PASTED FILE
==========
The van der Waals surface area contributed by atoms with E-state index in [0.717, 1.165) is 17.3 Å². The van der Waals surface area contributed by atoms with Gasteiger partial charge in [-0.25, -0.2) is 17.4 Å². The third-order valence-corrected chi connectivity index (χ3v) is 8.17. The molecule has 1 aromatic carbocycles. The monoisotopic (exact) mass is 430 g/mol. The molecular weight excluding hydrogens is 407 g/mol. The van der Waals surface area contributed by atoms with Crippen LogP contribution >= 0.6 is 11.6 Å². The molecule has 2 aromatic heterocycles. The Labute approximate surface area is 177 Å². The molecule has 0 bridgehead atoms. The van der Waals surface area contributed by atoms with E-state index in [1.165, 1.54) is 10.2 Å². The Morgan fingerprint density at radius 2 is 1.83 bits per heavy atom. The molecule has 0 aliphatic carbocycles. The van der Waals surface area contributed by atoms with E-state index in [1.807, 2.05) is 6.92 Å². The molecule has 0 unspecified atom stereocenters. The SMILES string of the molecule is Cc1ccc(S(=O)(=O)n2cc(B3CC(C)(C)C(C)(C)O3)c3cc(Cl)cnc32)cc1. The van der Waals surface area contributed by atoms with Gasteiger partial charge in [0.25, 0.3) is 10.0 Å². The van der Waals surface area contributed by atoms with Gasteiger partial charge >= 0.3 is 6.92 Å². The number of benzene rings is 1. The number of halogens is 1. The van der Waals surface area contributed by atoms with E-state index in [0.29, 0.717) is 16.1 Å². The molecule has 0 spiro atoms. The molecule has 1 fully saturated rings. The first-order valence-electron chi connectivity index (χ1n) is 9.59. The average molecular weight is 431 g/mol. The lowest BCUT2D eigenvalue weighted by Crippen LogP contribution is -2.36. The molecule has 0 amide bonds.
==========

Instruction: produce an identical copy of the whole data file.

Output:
The van der Waals surface area contributed by atoms with E-state index in [0.717, 1.165) is 17.3 Å². The van der Waals surface area contributed by atoms with Gasteiger partial charge in [-0.25, -0.2) is 17.4 Å². The third-order valence-corrected chi connectivity index (χ3v) is 8.17. The molecule has 1 aromatic carbocycles. The monoisotopic (exact) mass is 430 g/mol. The molecular weight excluding hydrogens is 407 g/mol. The van der Waals surface area contributed by atoms with Crippen LogP contribution >= 0.6 is 11.6 Å². The molecule has 2 aromatic heterocycles. The Labute approximate surface area is 177 Å². The molecule has 0 bridgehead atoms. The van der Waals surface area contributed by atoms with E-state index in [1.165, 1.54) is 10.2 Å². The Morgan fingerprint density at radius 2 is 1.83 bits per heavy atom. The molecule has 0 aliphatic carbocycles. The van der Waals surface area contributed by atoms with E-state index in [1.807, 2.05) is 6.92 Å². The molecule has 0 unspecified atom stereocenters. The SMILES string of the molecule is Cc1ccc(S(=O)(=O)n2cc(B3CC(C)(C)C(C)(C)O3)c3cc(Cl)cnc32)cc1. The van der Waals surface area contributed by atoms with Gasteiger partial charge in [0.25, 0.3) is 10.0 Å². The van der Waals surface area contributed by atoms with Gasteiger partial charge >= 0.3 is 6.92 Å². The number of benzene rings is 1. The number of halogens is 1. The van der Waals surface area contributed by atoms with E-state index in [0.29, 0.717) is 16.1 Å². The molecule has 0 spiro atoms. The molecule has 1 fully saturated rings. The first-order valence-electron chi connectivity index (χ1n) is 9.59. The average molecular weight is 431 g/mol. The lowest BCUT2D eigenvalue weighted by Crippen LogP contribution is -2.36. The molecule has 0 amide bonds.